Why are you having a diagnostic mammogram and how does it differ from a screening mammogram?
Approximately one in ten women requires a diagnostic mammogram after a screening mammogram. This test is ordered so the radiologist can look more closely at an area of interest. The mammography technologist will capture images of your breast from angles not typically used during a screening mammogram. Generally, women find that there is no additional discomfort caused by diagnostic mammogram compared to a screening mammogram.
Here are a few additional items you will want to know about diagnostic mammograms:
- They take longer than a screening mammogram. Plan on spending anywhere from two to four hours on the day of your exam.
- These studies take longer because the radiologist will want to interpret the images before you leave
- Sometimes the radiologist will wait to see your diagnostic mammogram before ordering an ultrasound. However we are usually able to accommodate both tests on the same day.
During your visit, a patient advocate will show you to the changing area and can assist you if necessary. For a mammogram, we ask that you change into a gown which opens in the front. For your convenience, we recommend that you wear a two-piece outfit on the day of your appointment. Our changing rooms offer secure lockers, but we encourage patients to leave valuables at home. Once changed, our patient advocate will guide you to the mammography sub-waiting area where you will find a selection of magazines and newspapers. If you prefer more privacy, please ask the patient advocate to allow you to wait in your dressing room.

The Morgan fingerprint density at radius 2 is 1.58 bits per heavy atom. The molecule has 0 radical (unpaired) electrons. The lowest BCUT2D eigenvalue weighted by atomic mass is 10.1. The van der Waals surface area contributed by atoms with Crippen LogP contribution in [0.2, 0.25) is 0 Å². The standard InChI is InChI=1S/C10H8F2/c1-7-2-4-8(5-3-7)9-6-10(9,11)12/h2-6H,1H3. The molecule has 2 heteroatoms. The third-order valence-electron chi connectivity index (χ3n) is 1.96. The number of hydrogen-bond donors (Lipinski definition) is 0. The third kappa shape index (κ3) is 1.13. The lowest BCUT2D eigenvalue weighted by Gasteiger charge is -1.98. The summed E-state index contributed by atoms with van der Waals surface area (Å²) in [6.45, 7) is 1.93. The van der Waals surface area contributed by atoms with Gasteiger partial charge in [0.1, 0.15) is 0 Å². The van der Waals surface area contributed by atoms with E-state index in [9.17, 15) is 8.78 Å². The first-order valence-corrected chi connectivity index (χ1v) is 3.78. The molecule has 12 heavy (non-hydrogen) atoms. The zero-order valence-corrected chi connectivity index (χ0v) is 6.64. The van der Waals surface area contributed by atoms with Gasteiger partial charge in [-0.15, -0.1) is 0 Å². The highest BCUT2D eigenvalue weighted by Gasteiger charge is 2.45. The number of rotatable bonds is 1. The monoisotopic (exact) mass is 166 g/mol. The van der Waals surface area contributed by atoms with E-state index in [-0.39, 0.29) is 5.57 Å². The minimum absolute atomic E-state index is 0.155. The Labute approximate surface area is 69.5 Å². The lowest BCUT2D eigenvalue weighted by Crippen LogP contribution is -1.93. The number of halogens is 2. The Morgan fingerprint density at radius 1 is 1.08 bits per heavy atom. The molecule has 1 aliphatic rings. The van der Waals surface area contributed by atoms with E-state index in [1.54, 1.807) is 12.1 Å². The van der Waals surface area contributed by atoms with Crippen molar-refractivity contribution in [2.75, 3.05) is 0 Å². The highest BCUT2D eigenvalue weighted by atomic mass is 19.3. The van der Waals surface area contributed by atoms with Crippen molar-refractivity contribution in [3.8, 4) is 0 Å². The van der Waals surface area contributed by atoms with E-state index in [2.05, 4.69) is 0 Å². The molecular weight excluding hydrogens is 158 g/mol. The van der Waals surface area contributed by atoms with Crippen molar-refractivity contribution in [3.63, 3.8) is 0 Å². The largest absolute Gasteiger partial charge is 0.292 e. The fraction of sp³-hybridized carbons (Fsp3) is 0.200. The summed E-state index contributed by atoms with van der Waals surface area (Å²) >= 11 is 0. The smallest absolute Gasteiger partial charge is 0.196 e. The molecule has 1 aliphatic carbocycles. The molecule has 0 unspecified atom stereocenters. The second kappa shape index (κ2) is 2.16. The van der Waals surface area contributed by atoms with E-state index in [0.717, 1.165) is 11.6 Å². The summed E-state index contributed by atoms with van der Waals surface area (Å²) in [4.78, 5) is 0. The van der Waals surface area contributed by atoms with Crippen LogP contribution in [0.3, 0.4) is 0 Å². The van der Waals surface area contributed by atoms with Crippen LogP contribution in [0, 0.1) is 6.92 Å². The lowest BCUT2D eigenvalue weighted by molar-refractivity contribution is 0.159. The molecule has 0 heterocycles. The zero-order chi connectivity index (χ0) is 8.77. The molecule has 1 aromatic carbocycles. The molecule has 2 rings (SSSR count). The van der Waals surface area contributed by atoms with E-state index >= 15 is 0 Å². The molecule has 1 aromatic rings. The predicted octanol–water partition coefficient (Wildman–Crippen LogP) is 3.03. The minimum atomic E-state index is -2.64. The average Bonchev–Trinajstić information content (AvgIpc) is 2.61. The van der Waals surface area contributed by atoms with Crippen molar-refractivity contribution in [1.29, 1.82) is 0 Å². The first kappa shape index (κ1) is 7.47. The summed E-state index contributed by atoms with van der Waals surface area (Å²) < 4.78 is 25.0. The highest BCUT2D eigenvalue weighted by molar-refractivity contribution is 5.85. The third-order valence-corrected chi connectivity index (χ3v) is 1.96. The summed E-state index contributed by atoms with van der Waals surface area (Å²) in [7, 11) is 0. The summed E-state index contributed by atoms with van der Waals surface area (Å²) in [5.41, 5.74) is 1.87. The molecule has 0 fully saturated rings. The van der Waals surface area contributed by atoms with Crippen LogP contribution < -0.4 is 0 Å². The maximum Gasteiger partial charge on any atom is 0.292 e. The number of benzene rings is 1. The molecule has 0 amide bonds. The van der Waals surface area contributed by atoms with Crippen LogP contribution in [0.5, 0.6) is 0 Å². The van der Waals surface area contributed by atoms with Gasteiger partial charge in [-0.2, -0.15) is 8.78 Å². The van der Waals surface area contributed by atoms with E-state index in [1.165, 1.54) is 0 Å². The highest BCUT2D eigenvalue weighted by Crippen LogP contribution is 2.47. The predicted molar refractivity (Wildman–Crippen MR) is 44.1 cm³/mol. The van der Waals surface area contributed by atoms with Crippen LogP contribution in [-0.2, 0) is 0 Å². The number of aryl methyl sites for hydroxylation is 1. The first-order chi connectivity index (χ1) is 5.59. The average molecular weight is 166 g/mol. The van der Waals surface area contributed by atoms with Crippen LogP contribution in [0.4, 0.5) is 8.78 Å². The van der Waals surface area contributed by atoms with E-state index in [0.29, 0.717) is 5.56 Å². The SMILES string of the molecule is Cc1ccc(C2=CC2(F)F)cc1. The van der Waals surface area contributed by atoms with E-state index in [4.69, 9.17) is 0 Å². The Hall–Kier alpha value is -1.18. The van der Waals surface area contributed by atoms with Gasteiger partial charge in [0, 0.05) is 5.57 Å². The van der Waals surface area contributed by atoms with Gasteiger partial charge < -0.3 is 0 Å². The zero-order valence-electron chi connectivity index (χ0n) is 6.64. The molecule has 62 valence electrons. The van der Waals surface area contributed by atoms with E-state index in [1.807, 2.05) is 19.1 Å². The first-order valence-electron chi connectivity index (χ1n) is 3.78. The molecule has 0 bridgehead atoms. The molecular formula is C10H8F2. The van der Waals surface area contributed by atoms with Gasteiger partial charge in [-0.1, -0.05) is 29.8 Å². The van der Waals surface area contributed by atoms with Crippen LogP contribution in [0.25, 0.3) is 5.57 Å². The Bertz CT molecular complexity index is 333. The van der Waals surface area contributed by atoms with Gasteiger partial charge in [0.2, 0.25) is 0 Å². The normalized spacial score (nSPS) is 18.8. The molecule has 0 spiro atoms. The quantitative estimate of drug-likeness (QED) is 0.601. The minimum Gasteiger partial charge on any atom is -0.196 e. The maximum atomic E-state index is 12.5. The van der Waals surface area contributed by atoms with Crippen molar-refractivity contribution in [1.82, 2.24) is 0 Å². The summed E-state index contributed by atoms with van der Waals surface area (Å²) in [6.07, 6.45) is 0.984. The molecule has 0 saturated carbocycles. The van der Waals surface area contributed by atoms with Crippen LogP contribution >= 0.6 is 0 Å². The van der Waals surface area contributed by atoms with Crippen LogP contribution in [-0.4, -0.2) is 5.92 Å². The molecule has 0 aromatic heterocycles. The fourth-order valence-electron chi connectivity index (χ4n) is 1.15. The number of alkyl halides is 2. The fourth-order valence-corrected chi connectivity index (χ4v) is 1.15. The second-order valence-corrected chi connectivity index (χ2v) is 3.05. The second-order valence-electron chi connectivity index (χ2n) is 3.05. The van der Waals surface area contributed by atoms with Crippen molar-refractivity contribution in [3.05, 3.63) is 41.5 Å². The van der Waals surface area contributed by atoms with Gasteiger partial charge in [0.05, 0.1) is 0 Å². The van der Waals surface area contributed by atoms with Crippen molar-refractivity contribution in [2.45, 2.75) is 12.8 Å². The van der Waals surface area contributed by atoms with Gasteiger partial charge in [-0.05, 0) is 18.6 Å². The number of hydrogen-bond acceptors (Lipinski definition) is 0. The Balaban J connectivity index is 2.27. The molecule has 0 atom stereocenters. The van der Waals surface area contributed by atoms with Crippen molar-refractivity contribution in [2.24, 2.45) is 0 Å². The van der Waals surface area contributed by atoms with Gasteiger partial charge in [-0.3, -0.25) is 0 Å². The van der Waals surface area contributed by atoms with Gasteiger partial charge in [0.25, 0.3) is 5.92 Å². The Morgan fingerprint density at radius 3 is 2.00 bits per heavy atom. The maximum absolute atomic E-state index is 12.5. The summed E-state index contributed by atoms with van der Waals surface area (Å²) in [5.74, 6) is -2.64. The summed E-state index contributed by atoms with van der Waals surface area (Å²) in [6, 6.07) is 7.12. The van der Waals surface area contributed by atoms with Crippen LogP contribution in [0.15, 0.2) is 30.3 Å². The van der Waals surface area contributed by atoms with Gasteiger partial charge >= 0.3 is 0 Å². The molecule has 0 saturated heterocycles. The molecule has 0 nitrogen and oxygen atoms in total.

The technologist is specially trained and certified by the American Registry of Radiological Technologists to take care of you during your mammogram scan. During your mammogram, the technologists will position you and place your breast on a platform and compress it with a paddle made of Plexiglas.
Breast compression is necessary in order to:
- Even out the breast thickness to improve tissue visualization
- Ensure that small abnormalities will not be obscured
- Reduce radiation exposure
- Hold the breast still to eliminate blurring caused by motion study
The technologist will gradually apply pressure until the breast is fully compressed. Inform the technologist if you experience sudden or sharp discomfort.
The technologist will step behind a lead-glass shield while capturing the images. Screening mammograms include a top-to-bottom view and a side view. The process is repeated for the opposite breast.